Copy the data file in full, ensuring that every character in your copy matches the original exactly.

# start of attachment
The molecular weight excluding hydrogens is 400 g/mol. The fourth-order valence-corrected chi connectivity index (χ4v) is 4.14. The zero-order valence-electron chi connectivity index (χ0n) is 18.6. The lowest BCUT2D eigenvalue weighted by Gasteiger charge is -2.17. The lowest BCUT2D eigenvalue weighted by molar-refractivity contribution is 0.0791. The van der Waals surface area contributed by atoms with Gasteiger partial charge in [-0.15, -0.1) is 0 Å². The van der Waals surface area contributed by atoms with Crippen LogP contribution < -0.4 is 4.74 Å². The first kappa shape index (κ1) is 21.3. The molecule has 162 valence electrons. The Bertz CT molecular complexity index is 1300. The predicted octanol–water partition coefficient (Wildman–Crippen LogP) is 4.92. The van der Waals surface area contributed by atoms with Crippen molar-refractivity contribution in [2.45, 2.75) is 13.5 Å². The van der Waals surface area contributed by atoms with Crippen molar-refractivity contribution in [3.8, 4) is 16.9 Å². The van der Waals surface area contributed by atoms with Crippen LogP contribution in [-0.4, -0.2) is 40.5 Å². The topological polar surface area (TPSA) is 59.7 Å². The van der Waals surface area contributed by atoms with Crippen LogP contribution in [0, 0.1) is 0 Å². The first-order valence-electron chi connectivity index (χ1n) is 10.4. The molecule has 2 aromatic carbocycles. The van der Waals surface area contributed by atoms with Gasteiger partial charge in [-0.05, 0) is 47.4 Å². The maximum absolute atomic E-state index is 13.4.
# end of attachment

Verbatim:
The molecular weight excluding hydrogens is 400 g/mol. The fourth-order valence-corrected chi connectivity index (χ4v) is 4.14. The zero-order valence-electron chi connectivity index (χ0n) is 18.6. The lowest BCUT2D eigenvalue weighted by Gasteiger charge is -2.17. The lowest BCUT2D eigenvalue weighted by molar-refractivity contribution is 0.0791. The van der Waals surface area contributed by atoms with Gasteiger partial charge in [-0.15, -0.1) is 0 Å². The van der Waals surface area contributed by atoms with Crippen LogP contribution < -0.4 is 4.74 Å². The first kappa shape index (κ1) is 21.3. The molecule has 162 valence electrons. The Bertz CT molecular complexity index is 1300. The predicted octanol–water partition coefficient (Wildman–Crippen LogP) is 4.92. The van der Waals surface area contributed by atoms with Crippen molar-refractivity contribution in [2.45, 2.75) is 13.5 Å². The van der Waals surface area contributed by atoms with Crippen molar-refractivity contribution in [3.8, 4) is 16.9 Å². The van der Waals surface area contributed by atoms with Crippen LogP contribution in [-0.4, -0.2) is 40.5 Å². The topological polar surface area (TPSA) is 59.7 Å². The van der Waals surface area contributed by atoms with Crippen LogP contribution in [0, 0.1) is 0 Å². The first-order valence-electron chi connectivity index (χ1n) is 10.4. The molecule has 2 aromatic carbocycles. The van der Waals surface area contributed by atoms with Gasteiger partial charge in [-0.05, 0) is 47.4 Å². The maximum absolute atomic E-state index is 13.4.